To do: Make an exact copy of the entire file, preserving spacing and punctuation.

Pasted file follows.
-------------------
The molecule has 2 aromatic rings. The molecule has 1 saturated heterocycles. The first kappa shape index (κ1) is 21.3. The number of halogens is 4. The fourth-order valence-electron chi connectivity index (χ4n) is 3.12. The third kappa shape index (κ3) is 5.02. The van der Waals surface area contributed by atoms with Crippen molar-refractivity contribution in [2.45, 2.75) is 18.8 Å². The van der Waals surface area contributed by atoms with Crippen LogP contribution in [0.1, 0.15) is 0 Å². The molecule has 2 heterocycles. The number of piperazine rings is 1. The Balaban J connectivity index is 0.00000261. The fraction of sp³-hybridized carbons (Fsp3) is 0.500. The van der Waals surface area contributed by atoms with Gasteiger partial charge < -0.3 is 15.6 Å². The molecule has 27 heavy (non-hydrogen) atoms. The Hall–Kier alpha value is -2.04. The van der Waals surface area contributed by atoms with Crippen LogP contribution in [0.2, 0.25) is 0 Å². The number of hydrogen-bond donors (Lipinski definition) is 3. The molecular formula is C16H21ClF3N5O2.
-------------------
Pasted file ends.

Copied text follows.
The molecule has 2 aromatic rings. The molecule has 1 saturated heterocycles. The first kappa shape index (κ1) is 21.3. The number of halogens is 4. The fourth-order valence-electron chi connectivity index (χ4n) is 3.12. The third kappa shape index (κ3) is 5.02. The van der Waals surface area contributed by atoms with Crippen molar-refractivity contribution in [2.45, 2.75) is 18.8 Å². The van der Waals surface area contributed by atoms with Crippen LogP contribution in [0.1, 0.15) is 0 Å². The molecule has 2 heterocycles. The number of piperazine rings is 1. The Balaban J connectivity index is 0.00000261. The fraction of sp³-hybridized carbons (Fsp3) is 0.500. The van der Waals surface area contributed by atoms with Gasteiger partial charge < -0.3 is 15.6 Å². The molecule has 27 heavy (non-hydrogen) atoms. The Hall–Kier alpha value is -2.04. The van der Waals surface area contributed by atoms with Crippen LogP contribution in [0.2, 0.25) is 0 Å². The number of hydrogen-bond donors (Lipinski definition) is 3. The molecular formula is C16H21ClF3N5O2.